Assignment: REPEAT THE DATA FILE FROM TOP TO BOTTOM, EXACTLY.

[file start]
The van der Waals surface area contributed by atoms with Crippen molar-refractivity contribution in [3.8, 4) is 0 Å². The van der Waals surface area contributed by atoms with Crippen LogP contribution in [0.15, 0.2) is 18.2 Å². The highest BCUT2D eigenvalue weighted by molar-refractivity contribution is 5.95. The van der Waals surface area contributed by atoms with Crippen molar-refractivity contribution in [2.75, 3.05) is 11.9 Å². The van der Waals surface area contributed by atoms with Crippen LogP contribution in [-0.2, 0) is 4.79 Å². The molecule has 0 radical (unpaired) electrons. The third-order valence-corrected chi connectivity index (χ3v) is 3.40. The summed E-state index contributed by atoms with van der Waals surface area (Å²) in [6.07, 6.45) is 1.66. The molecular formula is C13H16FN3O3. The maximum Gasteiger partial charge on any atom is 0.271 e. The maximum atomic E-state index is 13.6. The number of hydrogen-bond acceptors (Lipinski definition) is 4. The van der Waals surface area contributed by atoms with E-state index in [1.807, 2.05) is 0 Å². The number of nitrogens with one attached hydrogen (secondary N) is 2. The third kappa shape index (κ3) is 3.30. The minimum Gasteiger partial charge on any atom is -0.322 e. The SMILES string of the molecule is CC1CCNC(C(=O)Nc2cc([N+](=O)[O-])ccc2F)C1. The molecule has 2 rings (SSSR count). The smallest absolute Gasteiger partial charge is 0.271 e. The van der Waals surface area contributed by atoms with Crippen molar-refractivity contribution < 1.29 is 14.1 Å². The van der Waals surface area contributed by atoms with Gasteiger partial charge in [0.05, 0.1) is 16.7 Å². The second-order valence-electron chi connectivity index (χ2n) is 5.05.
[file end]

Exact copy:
The van der Waals surface area contributed by atoms with Crippen molar-refractivity contribution in [3.8, 4) is 0 Å². The van der Waals surface area contributed by atoms with Crippen LogP contribution in [0.15, 0.2) is 18.2 Å². The highest BCUT2D eigenvalue weighted by molar-refractivity contribution is 5.95. The van der Waals surface area contributed by atoms with Crippen molar-refractivity contribution in [2.75, 3.05) is 11.9 Å². The van der Waals surface area contributed by atoms with Crippen LogP contribution in [-0.2, 0) is 4.79 Å². The molecule has 0 radical (unpaired) electrons. The third-order valence-corrected chi connectivity index (χ3v) is 3.40. The summed E-state index contributed by atoms with van der Waals surface area (Å²) in [6.07, 6.45) is 1.66. The molecular formula is C13H16FN3O3. The maximum Gasteiger partial charge on any atom is 0.271 e. The maximum atomic E-state index is 13.6. The number of hydrogen-bond acceptors (Lipinski definition) is 4. The van der Waals surface area contributed by atoms with E-state index in [1.807, 2.05) is 0 Å². The number of nitrogens with one attached hydrogen (secondary N) is 2. The third kappa shape index (κ3) is 3.30. The minimum Gasteiger partial charge on any atom is -0.322 e. The SMILES string of the molecule is CC1CCNC(C(=O)Nc2cc([N+](=O)[O-])ccc2F)C1. The molecule has 2 rings (SSSR count). The smallest absolute Gasteiger partial charge is 0.271 e. The van der Waals surface area contributed by atoms with Crippen molar-refractivity contribution < 1.29 is 14.1 Å². The van der Waals surface area contributed by atoms with Gasteiger partial charge in [0.05, 0.1) is 16.7 Å². The second-order valence-electron chi connectivity index (χ2n) is 5.05.